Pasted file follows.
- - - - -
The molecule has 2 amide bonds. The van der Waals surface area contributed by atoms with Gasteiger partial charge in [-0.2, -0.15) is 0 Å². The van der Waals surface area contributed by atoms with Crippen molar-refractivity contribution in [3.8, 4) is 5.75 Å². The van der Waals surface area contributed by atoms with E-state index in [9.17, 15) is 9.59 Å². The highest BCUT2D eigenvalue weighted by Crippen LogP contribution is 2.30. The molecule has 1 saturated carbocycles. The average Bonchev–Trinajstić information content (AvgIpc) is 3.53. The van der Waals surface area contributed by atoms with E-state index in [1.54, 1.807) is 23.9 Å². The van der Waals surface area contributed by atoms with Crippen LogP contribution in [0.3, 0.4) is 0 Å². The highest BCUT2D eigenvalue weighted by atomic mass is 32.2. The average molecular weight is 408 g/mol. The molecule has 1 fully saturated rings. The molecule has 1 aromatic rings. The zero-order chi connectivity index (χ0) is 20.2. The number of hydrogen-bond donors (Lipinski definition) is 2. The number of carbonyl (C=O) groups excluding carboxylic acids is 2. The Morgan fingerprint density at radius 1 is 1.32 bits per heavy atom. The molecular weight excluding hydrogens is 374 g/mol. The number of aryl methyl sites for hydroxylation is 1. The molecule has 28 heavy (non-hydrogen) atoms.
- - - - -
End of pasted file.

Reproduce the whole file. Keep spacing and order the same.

The molecule has 2 amide bonds. The van der Waals surface area contributed by atoms with Gasteiger partial charge in [-0.2, -0.15) is 0 Å². The van der Waals surface area contributed by atoms with Crippen molar-refractivity contribution in [3.8, 4) is 5.75 Å². The van der Waals surface area contributed by atoms with E-state index in [9.17, 15) is 9.59 Å². The highest BCUT2D eigenvalue weighted by Crippen LogP contribution is 2.30. The molecule has 1 saturated carbocycles. The average Bonchev–Trinajstić information content (AvgIpc) is 3.53. The van der Waals surface area contributed by atoms with E-state index in [1.54, 1.807) is 23.9 Å². The van der Waals surface area contributed by atoms with Crippen LogP contribution in [0.3, 0.4) is 0 Å². The highest BCUT2D eigenvalue weighted by atomic mass is 32.2. The average molecular weight is 408 g/mol. The molecule has 1 fully saturated rings. The molecule has 1 aromatic rings. The zero-order chi connectivity index (χ0) is 20.2. The number of hydrogen-bond donors (Lipinski definition) is 2. The number of carbonyl (C=O) groups excluding carboxylic acids is 2. The Morgan fingerprint density at radius 1 is 1.32 bits per heavy atom. The molecular weight excluding hydrogens is 374 g/mol. The number of aryl methyl sites for hydroxylation is 1. The molecule has 28 heavy (non-hydrogen) atoms.